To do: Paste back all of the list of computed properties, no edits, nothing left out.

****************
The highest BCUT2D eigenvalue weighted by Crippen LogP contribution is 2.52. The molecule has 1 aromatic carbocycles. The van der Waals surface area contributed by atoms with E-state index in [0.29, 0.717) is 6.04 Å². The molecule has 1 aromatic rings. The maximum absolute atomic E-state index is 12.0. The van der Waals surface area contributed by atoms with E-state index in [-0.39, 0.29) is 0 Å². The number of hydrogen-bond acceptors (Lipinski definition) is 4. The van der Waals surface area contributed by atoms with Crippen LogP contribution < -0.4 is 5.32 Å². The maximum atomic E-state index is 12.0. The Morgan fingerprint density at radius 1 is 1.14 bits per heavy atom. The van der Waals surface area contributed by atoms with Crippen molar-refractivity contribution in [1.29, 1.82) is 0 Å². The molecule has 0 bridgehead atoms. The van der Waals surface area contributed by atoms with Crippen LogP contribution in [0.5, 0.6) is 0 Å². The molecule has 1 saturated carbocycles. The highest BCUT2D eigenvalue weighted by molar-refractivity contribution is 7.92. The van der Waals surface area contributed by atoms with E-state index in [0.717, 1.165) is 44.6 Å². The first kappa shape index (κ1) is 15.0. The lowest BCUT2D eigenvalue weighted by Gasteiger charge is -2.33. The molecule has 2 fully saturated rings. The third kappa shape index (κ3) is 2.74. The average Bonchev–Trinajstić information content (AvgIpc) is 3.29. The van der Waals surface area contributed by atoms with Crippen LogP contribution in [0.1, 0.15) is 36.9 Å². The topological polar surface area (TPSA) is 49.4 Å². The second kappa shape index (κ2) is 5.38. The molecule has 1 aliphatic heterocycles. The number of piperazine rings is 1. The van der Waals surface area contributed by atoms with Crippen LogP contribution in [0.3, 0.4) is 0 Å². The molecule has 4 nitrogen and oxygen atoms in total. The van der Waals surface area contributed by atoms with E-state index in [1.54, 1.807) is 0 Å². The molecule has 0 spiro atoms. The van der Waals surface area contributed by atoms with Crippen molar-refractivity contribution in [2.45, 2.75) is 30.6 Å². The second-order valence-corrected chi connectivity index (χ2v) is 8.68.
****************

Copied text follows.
The highest BCUT2D eigenvalue weighted by Crippen LogP contribution is 2.52. The molecule has 1 aromatic carbocycles. The van der Waals surface area contributed by atoms with E-state index in [0.29, 0.717) is 6.04 Å². The molecule has 1 aromatic rings. The maximum absolute atomic E-state index is 12.0. The van der Waals surface area contributed by atoms with E-state index in [-0.39, 0.29) is 0 Å². The number of hydrogen-bond acceptors (Lipinski definition) is 4. The van der Waals surface area contributed by atoms with Crippen LogP contribution < -0.4 is 5.32 Å². The maximum atomic E-state index is 12.0. The Morgan fingerprint density at radius 1 is 1.14 bits per heavy atom. The van der Waals surface area contributed by atoms with Crippen molar-refractivity contribution in [1.29, 1.82) is 0 Å². The molecule has 0 bridgehead atoms. The van der Waals surface area contributed by atoms with Crippen LogP contribution in [0.5, 0.6) is 0 Å². The molecule has 1 saturated carbocycles. The highest BCUT2D eigenvalue weighted by molar-refractivity contribution is 7.92. The van der Waals surface area contributed by atoms with E-state index in [0.717, 1.165) is 44.6 Å². The first kappa shape index (κ1) is 15.0. The lowest BCUT2D eigenvalue weighted by Gasteiger charge is -2.33. The molecule has 2 fully saturated rings. The third kappa shape index (κ3) is 2.74. The average Bonchev–Trinajstić information content (AvgIpc) is 3.29. The van der Waals surface area contributed by atoms with Crippen LogP contribution in [0.1, 0.15) is 36.9 Å². The topological polar surface area (TPSA) is 49.4 Å². The second kappa shape index (κ2) is 5.38. The molecule has 1 aliphatic heterocycles. The number of piperazine rings is 1. The van der Waals surface area contributed by atoms with Crippen LogP contribution in [0.3, 0.4) is 0 Å². The molecule has 4 nitrogen and oxygen atoms in total. The van der Waals surface area contributed by atoms with E-state index in [1.54, 1.807) is 0 Å². The molecule has 0 spiro atoms. The van der Waals surface area contributed by atoms with Crippen molar-refractivity contribution in [2.45, 2.75) is 30.6 Å². The second-order valence-corrected chi connectivity index (χ2v) is 8.68.